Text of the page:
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Related in: MedlinePlus

Simplified diagram of model specification. Single-headed arrows indicate regression coefficients, and double-headed arrows indicate covariance terms.
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Figure 1: Simplified diagram of model specification. Single-headed arrows indicate regression coefficients, and double-headed arrows indicate covariance terms.

Mentions: Both the intercepts (estimated values for log transformed adiponectin and weekly alcohol intake at the first study phase) and slopes (α terms) were fitted as random effects. Intercepts and slopes were correlated within single processes (for example, the adiponectin intercept with the adiponectin slope) and between processes (for example, the alcohol intercept with the adiponectin slope). See Figure 1 for a simplified graphical depiction of the model. As described above, intercepts and slopes were estimated conditional on baseline covariates, whereas smoking status was entered into the model as a time-varying covariate. Because adiponectin values were heavily positively skewed, we used natural log-transformed values for analysis.


The Role of Alcohol Consumption in Regulating Circulating Levels of Adiponectin: A Prospective Cohort Study.

Bell S, Britton A - J. Clin. Endocrinol. Metab. (2015)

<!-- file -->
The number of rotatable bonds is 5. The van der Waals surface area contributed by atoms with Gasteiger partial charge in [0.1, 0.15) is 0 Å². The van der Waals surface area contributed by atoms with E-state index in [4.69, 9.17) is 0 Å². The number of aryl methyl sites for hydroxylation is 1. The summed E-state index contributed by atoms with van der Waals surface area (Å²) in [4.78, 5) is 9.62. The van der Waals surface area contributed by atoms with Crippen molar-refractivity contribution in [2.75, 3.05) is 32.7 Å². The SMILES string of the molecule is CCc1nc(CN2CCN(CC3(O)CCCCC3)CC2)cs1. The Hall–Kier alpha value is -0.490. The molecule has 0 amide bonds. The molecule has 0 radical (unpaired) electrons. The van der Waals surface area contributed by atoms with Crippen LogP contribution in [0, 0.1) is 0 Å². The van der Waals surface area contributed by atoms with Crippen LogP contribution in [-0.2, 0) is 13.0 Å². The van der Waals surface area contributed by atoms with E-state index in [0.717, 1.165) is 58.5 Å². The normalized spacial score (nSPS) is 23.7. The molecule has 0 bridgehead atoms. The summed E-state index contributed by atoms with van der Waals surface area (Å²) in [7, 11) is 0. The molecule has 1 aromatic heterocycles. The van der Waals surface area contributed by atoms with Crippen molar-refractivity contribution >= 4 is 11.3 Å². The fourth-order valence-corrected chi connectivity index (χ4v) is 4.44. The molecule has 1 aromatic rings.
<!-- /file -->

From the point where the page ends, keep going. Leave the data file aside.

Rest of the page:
Simplified diagram of model specification. Single-headed arrows indicate regression coefficients, and double-headed arrows indicate covariance terms.
© Copyright Policy - open-access
Related In: Results  -  Collection

License
Show All Figures
getmorefigures.php?uid=PMC4490299&req=5

Figure 1: Simplified diagram of model specification. Single-headed arrows indicate regression coefficients, and double-headed arrows indicate covariance terms.
Mentions: Both the intercepts (estimated values for log transformed adiponectin and weekly alcohol intake at the first study phase) and slopes (α terms) were fitted as random effects. Intercepts and slopes were correlated within single processes (for example, the adiponectin intercept with the adiponectin slope) and between processes (for example, the alcohol intercept with the adiponectin slope). See Figure 1 for a simplified graphical depiction of the model. As described above, intercepts and slopes were estimated conditional on baseline covariates, whereas smoking status was entered into the model as a time-varying covariate. Because adiponectin values were heavily positively skewed, we used natural log-transformed values for analysis.